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May 1935


Author Affiliations

From the Section on Laryngology, Oral and Plastic Surgery, the Mayo Clinic.

Arch Otolaryngol. 1935;21(5):536-541. doi:10.1001/archotol.1935.00640020550004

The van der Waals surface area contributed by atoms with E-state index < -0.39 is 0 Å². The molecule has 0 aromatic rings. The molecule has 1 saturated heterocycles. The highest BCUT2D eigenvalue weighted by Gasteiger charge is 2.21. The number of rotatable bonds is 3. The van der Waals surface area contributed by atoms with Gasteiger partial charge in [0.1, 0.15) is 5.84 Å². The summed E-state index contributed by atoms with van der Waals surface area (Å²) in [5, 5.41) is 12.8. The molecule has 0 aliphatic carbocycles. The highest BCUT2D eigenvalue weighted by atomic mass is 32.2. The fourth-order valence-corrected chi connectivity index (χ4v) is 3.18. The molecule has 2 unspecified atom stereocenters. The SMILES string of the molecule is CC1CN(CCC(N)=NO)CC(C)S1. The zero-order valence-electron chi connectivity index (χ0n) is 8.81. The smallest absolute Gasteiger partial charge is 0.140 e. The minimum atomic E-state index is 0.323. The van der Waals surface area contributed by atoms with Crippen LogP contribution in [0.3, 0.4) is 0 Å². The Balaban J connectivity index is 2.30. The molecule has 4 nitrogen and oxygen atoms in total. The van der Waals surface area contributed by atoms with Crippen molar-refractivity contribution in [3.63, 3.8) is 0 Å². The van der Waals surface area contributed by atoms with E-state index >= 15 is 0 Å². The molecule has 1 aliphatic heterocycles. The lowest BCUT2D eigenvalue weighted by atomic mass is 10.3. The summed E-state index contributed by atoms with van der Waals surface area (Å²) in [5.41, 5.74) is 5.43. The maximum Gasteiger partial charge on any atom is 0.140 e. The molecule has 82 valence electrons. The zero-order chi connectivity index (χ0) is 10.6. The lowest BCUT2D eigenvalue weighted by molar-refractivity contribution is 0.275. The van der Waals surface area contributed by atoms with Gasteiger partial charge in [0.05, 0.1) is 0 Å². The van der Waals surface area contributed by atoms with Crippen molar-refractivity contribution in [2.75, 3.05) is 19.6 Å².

In this article the superficial types of infection, such as furuncles and carbuncles, will not be considered; only the deeper types of infection will be discussed. These I have divided into five classifications. First, there are acute suppurative conditions in the neck secondary to infections elsewhere. Many of these originate in some infection about the mouth, although they may come from infection about the scalp or face and occasionally from more distant points. They may develop by metastasis or by direct extension. The second type is known as woody or ligneous phlegmon, a condition which is probably secondary to infection elsewhere and in which there is marked induration but in which suppuration never occurs. In the third group are infections due to certain specific causes, and in this group are tuberculosis, syphilis, actinomycosis, blastomycosis and a rare condition, tularemia. The fourth group consists of infected cysts and

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